This had a few immediate consequences. First it meant that the construction and assembly of the table would be quite different from the exemplar. The Spartan uses "L" shaped legs and screws into the corners for the bottom structural support and top. With these legs now essentially "floating" (though still attached to the end boards) I decided to go ahead and make them square legs with wood all around. The cross member would still attach to the bottom shelf, but would also serve as the track for the doors and back panel, and the bottom shelf assembly would attach to the bottom rails on the end panels.
I also worked with my woodworker friend to finalize the dimensions and basic construction layout of the table based on the photos and videos of the real thing. The vaulted playing surface would be 4' x 6' - and all of the other dimensions were pretty much scaled to match the Spartan with those specs. With some rough sketches and dimensions together, it was time to go wood shopping!!!! I really loved the walnut and maple combination used on the original Spartan, so that's the direction I decided to go. Fortunately the local area has some good sources of really beautiful hardwood and maple veneer plywood.
Given the legs and side-panels would be pivotal to the overall construction of the table, we decided to start with the legs. As I was going for fully squared legs, we first cut 16 boards a little longer than would be needed for each leg. Using a biscuit joiner, we then assembled a series of eight right angles which would ultimately be biscuit joined to create the final leg assemblies (see photo above). This step began my long-term relationship with wood glue, clamps, and ultimately blue painter's tape!
Once the glue had dried on the half legs, the halves were put together with hardwood cores top and bottom. Marine-grade epoxy with thickener was used to attach the hardwood inserts. The purpose of the insert at the top is to serve as strengthening for the attachment bolts for the tabletop. The insert at the bottom has the sockets for screw-in adjustable leveling feet. The glued legs are visible above, along with some of the leftover painter's tape used to protect the surface wood from stray wood glue (which would show up after finishing).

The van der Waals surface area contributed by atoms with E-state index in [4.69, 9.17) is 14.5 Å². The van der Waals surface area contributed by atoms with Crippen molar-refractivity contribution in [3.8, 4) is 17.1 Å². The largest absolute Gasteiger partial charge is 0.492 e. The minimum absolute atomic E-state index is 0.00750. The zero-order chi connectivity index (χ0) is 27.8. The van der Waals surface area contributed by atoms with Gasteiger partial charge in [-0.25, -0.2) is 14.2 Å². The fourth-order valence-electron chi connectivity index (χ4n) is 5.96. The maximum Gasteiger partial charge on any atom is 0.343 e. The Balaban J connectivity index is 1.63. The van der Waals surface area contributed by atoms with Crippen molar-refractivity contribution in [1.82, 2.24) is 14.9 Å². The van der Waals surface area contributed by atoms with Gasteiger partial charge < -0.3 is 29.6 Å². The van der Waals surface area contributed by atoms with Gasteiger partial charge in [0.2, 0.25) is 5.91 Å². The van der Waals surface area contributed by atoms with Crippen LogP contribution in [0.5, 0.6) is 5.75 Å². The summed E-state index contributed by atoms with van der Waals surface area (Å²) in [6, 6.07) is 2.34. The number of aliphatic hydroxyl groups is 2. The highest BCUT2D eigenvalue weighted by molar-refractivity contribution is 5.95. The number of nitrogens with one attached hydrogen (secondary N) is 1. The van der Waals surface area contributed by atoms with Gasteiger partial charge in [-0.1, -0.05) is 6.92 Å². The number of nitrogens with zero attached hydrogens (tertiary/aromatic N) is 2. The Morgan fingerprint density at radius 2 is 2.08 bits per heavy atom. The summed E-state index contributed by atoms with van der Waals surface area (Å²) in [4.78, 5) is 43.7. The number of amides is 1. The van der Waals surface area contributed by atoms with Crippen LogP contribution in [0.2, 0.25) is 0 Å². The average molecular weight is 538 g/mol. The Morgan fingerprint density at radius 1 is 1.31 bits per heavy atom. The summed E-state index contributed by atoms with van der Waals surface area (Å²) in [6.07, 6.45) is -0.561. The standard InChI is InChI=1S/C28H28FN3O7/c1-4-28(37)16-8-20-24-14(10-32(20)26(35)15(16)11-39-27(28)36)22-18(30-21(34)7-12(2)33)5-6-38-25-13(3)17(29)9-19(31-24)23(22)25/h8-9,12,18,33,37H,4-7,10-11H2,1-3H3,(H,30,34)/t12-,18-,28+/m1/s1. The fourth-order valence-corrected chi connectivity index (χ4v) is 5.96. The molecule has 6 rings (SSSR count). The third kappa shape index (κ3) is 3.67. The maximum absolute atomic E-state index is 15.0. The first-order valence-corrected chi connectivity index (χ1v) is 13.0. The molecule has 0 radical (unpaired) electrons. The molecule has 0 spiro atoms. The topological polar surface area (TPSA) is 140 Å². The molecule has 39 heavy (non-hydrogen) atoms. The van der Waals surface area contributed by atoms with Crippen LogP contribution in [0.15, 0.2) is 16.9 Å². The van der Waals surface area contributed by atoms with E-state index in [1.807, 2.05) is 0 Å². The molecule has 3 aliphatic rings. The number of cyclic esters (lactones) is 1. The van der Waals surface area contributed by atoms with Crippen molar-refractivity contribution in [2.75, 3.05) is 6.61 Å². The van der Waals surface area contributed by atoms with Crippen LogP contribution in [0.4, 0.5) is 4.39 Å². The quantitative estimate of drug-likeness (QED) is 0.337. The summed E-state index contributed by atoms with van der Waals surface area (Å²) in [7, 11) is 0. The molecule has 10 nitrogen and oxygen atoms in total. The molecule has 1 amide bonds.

We then used a planer to work the legs down to a perfectly square configuration. This took several passes on each face of each leg. In some cases we had to use a brace because of a slight board offset to ensure the legs were square in cross section, rather than a parallelogram. At each step we double checked the legs with a square to ensure we weren't getting off track.
Ultimately we ended up with four really nice looking legs with really beautiful grain structure in them (shown above). This was probably the longest step in the process - largely because there was a roughly 2 year hiatus between the initial purchase of the wood and creating the "L" segments and actually assembling them into the legs. Getting the legs together and planed was a roughly 3 week process as I could only really get by on the weekends to work on the project.
One other fun trick I learned is the use of denatured alcohol to bring out the wood grain on a project (shown above). This gives you sort of a preview of what the piece will look like once you've added a finish to it, and based on the results above, I was already liking what I was seeing!
So the corners of the table were assembled, but that left a lot to go, including a lot of fairly challenging engineering. Next time I'll go into the next steps in creating the critical end panels for the table.